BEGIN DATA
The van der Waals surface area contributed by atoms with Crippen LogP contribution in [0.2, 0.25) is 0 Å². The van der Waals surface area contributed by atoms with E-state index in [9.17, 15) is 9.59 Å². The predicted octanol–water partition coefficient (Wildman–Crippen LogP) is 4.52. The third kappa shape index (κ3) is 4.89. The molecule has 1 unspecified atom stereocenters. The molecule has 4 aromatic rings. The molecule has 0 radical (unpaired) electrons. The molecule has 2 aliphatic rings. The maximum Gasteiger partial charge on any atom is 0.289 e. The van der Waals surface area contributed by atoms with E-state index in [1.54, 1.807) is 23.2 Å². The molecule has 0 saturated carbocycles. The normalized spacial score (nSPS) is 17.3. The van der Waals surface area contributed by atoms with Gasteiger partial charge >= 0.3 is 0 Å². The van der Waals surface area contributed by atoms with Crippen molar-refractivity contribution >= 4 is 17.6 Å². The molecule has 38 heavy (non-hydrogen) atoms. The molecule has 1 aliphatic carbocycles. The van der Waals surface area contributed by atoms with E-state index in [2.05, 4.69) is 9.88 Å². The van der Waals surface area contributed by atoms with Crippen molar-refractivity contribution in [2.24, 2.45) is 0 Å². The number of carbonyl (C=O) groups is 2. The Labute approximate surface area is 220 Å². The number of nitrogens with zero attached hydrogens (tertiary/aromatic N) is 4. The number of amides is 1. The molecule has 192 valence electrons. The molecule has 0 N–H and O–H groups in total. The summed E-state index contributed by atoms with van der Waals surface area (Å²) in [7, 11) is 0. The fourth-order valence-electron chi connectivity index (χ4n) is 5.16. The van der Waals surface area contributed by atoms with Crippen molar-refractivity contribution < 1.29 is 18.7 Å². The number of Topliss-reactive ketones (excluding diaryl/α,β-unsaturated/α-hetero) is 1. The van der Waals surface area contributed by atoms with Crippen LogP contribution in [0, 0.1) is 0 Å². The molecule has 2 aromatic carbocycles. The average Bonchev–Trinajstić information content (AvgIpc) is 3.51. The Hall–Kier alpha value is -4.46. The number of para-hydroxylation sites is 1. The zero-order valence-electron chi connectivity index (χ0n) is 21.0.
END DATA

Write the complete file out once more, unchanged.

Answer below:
The van der Waals surface area contributed by atoms with Crippen LogP contribution in [0.2, 0.25) is 0 Å². The van der Waals surface area contributed by atoms with E-state index in [9.17, 15) is 9.59 Å². The predicted octanol–water partition coefficient (Wildman–Crippen LogP) is 4.52. The third kappa shape index (κ3) is 4.89. The molecule has 1 unspecified atom stereocenters. The molecule has 4 aromatic rings. The molecule has 0 radical (unpaired) electrons. The molecule has 2 aliphatic rings. The maximum Gasteiger partial charge on any atom is 0.289 e. The van der Waals surface area contributed by atoms with E-state index in [1.54, 1.807) is 23.2 Å². The molecule has 0 saturated carbocycles. The normalized spacial score (nSPS) is 17.3. The van der Waals surface area contributed by atoms with Gasteiger partial charge >= 0.3 is 0 Å². The van der Waals surface area contributed by atoms with Crippen molar-refractivity contribution >= 4 is 17.6 Å². The molecule has 38 heavy (non-hydrogen) atoms. The molecule has 1 aliphatic carbocycles. The van der Waals surface area contributed by atoms with E-state index in [2.05, 4.69) is 9.88 Å². The van der Waals surface area contributed by atoms with Crippen molar-refractivity contribution in [2.24, 2.45) is 0 Å². The number of carbonyl (C=O) groups is 2. The Labute approximate surface area is 220 Å². The number of nitrogens with zero attached hydrogens (tertiary/aromatic N) is 4. The number of amides is 1. The molecule has 192 valence electrons. The molecule has 0 N–H and O–H groups in total. The summed E-state index contributed by atoms with van der Waals surface area (Å²) in [7, 11) is 0. The fourth-order valence-electron chi connectivity index (χ4n) is 5.16. The van der Waals surface area contributed by atoms with Crippen molar-refractivity contribution < 1.29 is 18.7 Å². The number of Topliss-reactive ketones (excluding diaryl/α,β-unsaturated/α-hetero) is 1. The van der Waals surface area contributed by atoms with Crippen LogP contribution in [0, 0.1) is 0 Å². The molecule has 2 aromatic carbocycles. The average Bonchev–Trinajstić information content (AvgIpc) is 3.51. The Hall–Kier alpha value is -4.46. The number of para-hydroxylation sites is 1. The zero-order valence-electron chi connectivity index (χ0n) is 21.0.